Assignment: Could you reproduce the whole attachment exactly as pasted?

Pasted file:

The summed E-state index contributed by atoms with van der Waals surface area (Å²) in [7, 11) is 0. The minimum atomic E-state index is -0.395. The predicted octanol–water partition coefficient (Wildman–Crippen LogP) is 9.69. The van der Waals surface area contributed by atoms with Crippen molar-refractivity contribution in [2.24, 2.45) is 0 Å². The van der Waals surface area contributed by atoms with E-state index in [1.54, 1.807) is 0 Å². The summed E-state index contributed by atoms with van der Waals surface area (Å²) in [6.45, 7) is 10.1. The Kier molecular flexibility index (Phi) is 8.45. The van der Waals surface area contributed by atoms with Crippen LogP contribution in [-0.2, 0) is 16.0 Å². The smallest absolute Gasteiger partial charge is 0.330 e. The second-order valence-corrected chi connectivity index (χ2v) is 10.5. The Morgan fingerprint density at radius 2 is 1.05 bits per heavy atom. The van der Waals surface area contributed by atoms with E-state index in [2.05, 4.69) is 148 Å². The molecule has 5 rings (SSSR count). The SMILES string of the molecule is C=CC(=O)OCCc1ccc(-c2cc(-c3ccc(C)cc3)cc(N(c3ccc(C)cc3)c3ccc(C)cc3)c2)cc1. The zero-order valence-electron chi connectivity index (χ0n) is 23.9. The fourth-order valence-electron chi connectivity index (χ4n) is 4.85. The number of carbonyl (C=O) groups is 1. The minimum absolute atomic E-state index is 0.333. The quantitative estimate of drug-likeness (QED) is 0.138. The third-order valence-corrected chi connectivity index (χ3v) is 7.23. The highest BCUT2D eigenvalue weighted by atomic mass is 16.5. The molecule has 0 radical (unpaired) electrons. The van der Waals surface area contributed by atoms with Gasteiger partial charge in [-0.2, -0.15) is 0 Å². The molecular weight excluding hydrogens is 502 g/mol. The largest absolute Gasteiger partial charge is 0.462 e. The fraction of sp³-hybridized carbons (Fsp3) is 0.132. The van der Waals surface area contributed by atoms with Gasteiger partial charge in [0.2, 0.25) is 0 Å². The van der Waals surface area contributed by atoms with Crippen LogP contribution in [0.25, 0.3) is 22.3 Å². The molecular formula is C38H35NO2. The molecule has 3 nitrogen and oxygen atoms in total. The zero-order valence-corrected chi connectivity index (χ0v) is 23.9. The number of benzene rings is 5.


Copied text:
The summed E-state index contributed by atoms with van der Waals surface area (Å²) in [7, 11) is 0. The minimum atomic E-state index is -0.395. The predicted octanol–water partition coefficient (Wildman–Crippen LogP) is 9.69. The van der Waals surface area contributed by atoms with Crippen molar-refractivity contribution in [2.24, 2.45) is 0 Å². The van der Waals surface area contributed by atoms with E-state index in [1.54, 1.807) is 0 Å². The summed E-state index contributed by atoms with van der Waals surface area (Å²) in [6.45, 7) is 10.1. The Kier molecular flexibility index (Phi) is 8.45. The van der Waals surface area contributed by atoms with Crippen LogP contribution in [-0.2, 0) is 16.0 Å². The smallest absolute Gasteiger partial charge is 0.330 e. The second-order valence-corrected chi connectivity index (χ2v) is 10.5. The Morgan fingerprint density at radius 2 is 1.05 bits per heavy atom. The van der Waals surface area contributed by atoms with E-state index in [2.05, 4.69) is 148 Å². The molecule has 5 rings (SSSR count). The SMILES string of the molecule is C=CC(=O)OCCc1ccc(-c2cc(-c3ccc(C)cc3)cc(N(c3ccc(C)cc3)c3ccc(C)cc3)c2)cc1. The zero-order valence-electron chi connectivity index (χ0n) is 23.9. The fourth-order valence-electron chi connectivity index (χ4n) is 4.85. The number of carbonyl (C=O) groups is 1. The minimum absolute atomic E-state index is 0.333. The quantitative estimate of drug-likeness (QED) is 0.138. The third-order valence-corrected chi connectivity index (χ3v) is 7.23. The highest BCUT2D eigenvalue weighted by atomic mass is 16.5. The molecule has 0 radical (unpaired) electrons. The van der Waals surface area contributed by atoms with Gasteiger partial charge in [-0.2, -0.15) is 0 Å². The molecular weight excluding hydrogens is 502 g/mol. The largest absolute Gasteiger partial charge is 0.462 e. The fraction of sp³-hybridized carbons (Fsp3) is 0.132. The van der Waals surface area contributed by atoms with Gasteiger partial charge in [0.2, 0.25) is 0 Å². The van der Waals surface area contributed by atoms with Crippen LogP contribution in [0.25, 0.3) is 22.3 Å². The molecular formula is C38H35NO2. The molecule has 3 nitrogen and oxygen atoms in total. The zero-order valence-corrected chi connectivity index (χ0v) is 23.9. The number of benzene rings is 5.